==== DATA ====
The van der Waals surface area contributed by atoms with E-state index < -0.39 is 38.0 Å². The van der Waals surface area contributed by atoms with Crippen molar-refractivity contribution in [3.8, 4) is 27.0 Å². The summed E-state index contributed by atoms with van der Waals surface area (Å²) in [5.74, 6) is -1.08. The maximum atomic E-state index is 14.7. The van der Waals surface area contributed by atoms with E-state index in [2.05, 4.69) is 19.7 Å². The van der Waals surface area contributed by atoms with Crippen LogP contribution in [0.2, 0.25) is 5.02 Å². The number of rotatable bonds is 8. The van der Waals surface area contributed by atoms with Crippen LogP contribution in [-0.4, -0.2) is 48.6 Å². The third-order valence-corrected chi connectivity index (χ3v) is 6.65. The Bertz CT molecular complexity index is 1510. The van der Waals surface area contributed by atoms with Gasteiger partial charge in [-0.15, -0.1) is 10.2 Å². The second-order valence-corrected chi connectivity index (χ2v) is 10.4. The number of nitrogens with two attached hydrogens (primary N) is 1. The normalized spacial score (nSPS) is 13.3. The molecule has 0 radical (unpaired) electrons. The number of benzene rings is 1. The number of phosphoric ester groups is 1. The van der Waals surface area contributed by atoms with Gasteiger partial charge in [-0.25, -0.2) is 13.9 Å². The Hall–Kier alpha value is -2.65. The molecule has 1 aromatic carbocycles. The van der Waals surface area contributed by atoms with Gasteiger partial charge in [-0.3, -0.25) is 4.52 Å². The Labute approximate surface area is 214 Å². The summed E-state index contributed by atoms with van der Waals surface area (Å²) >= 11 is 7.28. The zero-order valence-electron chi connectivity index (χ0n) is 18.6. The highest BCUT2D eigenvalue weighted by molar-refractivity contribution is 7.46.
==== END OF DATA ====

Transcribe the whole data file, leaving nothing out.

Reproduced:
The van der Waals surface area contributed by atoms with E-state index < -0.39 is 38.0 Å². The van der Waals surface area contributed by atoms with Crippen molar-refractivity contribution in [3.8, 4) is 27.0 Å². The summed E-state index contributed by atoms with van der Waals surface area (Å²) in [5.74, 6) is -1.08. The maximum atomic E-state index is 14.7. The van der Waals surface area contributed by atoms with E-state index in [2.05, 4.69) is 19.7 Å². The van der Waals surface area contributed by atoms with Crippen LogP contribution in [0.2, 0.25) is 5.02 Å². The number of rotatable bonds is 8. The van der Waals surface area contributed by atoms with Crippen LogP contribution in [-0.4, -0.2) is 48.6 Å². The third-order valence-corrected chi connectivity index (χ3v) is 6.65. The Bertz CT molecular complexity index is 1510. The van der Waals surface area contributed by atoms with Gasteiger partial charge in [-0.15, -0.1) is 10.2 Å². The second-order valence-corrected chi connectivity index (χ2v) is 10.4. The number of nitrogens with two attached hydrogens (primary N) is 1. The normalized spacial score (nSPS) is 13.3. The molecule has 0 radical (unpaired) electrons. The number of benzene rings is 1. The number of phosphoric ester groups is 1. The van der Waals surface area contributed by atoms with Gasteiger partial charge in [-0.25, -0.2) is 13.9 Å². The Hall–Kier alpha value is -2.65. The molecule has 1 aromatic carbocycles. The van der Waals surface area contributed by atoms with Gasteiger partial charge in [-0.3, -0.25) is 4.52 Å². The Labute approximate surface area is 214 Å². The summed E-state index contributed by atoms with van der Waals surface area (Å²) >= 11 is 7.28. The zero-order valence-electron chi connectivity index (χ0n) is 18.6. The highest BCUT2D eigenvalue weighted by molar-refractivity contribution is 7.46.